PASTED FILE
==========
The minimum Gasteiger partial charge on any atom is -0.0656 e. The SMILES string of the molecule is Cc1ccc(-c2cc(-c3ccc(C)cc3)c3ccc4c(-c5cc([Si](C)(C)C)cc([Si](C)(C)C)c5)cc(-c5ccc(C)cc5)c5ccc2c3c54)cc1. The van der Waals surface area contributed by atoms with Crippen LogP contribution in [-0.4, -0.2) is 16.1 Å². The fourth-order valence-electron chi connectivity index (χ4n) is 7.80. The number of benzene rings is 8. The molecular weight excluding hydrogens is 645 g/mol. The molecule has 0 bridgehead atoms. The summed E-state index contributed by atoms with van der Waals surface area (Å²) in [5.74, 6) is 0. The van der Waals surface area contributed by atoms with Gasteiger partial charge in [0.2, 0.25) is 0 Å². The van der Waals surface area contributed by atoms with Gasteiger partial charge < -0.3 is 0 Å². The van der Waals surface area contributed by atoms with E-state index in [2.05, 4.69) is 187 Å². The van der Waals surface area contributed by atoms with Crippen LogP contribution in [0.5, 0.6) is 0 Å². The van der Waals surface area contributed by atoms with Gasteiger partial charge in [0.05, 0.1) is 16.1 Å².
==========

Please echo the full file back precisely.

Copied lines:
The minimum Gasteiger partial charge on any atom is -0.0656 e. The SMILES string of the molecule is Cc1ccc(-c2cc(-c3ccc(C)cc3)c3ccc4c(-c5cc([Si](C)(C)C)cc([Si](C)(C)C)c5)cc(-c5ccc(C)cc5)c5ccc2c3c54)cc1. The van der Waals surface area contributed by atoms with Crippen LogP contribution in [-0.4, -0.2) is 16.1 Å². The fourth-order valence-electron chi connectivity index (χ4n) is 7.80. The number of benzene rings is 8. The molecular weight excluding hydrogens is 645 g/mol. The molecule has 0 bridgehead atoms. The summed E-state index contributed by atoms with van der Waals surface area (Å²) in [5.74, 6) is 0. The van der Waals surface area contributed by atoms with Gasteiger partial charge in [0.2, 0.25) is 0 Å². The van der Waals surface area contributed by atoms with Gasteiger partial charge < -0.3 is 0 Å². The van der Waals surface area contributed by atoms with E-state index in [2.05, 4.69) is 187 Å². The van der Waals surface area contributed by atoms with Crippen LogP contribution in [0.5, 0.6) is 0 Å². The van der Waals surface area contributed by atoms with Gasteiger partial charge in [0.05, 0.1) is 16.1 Å².